1) it's fundamentally out of character. when constructing a character you have to define some things that can't change because they constitute their identity. contrary to what tumblr lit analysis says, characters are not people. they'll never be as complex as real people. to make good characters you have to select some traits as fundamental, some things that no matter what happens won't ever change or else the characters loses their identity and become unrecognizable. that happened with luke. luke fundamentally would never willing isolate himself while there's new nazis running wild in the galaxy, not when his sister is leading the fight against them, not when his goddamn nephew is leading the nazis. luke fundamentally wouldn't give up on his own family. dude was willing to die for vader who had done absolutely nothing to show he was worth of redemption. you can change many things about luke, but if you make him lose his compassion and give up on family, he's no longer luke skywalker.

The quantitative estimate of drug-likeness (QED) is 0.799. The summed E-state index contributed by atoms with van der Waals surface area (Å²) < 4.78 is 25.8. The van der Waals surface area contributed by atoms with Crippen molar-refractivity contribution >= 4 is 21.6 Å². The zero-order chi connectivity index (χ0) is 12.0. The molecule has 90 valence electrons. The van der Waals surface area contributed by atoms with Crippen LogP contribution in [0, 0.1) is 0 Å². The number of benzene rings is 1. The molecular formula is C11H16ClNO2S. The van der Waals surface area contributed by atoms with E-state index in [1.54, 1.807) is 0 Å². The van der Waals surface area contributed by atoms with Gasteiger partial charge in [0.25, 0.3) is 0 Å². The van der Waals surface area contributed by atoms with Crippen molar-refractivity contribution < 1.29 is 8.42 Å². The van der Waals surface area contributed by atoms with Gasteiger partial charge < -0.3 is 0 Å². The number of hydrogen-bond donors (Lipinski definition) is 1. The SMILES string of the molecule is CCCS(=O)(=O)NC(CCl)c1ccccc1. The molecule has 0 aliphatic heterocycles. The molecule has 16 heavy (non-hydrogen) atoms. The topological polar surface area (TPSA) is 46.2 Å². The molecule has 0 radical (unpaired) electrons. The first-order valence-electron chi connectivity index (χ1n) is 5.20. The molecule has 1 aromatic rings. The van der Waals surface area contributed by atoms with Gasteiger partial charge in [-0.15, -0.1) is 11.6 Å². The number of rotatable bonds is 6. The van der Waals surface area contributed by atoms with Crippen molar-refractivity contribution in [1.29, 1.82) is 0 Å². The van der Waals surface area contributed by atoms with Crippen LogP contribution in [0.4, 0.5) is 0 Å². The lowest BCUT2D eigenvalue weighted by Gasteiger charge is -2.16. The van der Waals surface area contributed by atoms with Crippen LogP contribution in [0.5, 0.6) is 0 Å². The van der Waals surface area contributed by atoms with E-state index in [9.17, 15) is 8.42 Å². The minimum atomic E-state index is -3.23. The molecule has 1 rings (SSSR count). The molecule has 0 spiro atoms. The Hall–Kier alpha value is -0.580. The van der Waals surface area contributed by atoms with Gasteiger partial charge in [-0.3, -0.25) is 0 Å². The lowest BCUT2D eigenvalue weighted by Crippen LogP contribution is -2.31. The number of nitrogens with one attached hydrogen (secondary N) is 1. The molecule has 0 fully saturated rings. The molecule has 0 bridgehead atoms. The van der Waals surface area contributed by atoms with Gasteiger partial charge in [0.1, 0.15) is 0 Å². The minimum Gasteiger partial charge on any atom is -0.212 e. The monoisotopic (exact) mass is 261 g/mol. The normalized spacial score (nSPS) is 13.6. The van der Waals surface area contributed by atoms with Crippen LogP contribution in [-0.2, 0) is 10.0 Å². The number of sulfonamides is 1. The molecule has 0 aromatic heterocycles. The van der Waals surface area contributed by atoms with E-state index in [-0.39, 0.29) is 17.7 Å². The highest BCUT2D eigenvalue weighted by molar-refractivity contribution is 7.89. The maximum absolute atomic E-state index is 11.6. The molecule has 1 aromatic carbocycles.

2) virtually, almost any of those character changes could work if they're well justified and worked into the narrative. luke's "arc" wasn't. we never really got a reason why he went completely off the rails. and it's not even a cool concept where i can say alright I'll give the author some slack because this concept is cool. taking a heroic and iconic character and making him into a resented hermit is not something I'm willing to buy. so you have to sell it to me. and they didn't.
it was never going to work because such a gigantic change in a character needs a lot more time to work. and luke was not going to be the protagonist of this story. it's honestly, a really stupid idea and idk how everyone enabled rian johnson and lied to him multiple times making him think he could pull it off.
damn, if mark hamill is telling you this is not luke, maybe you should listen.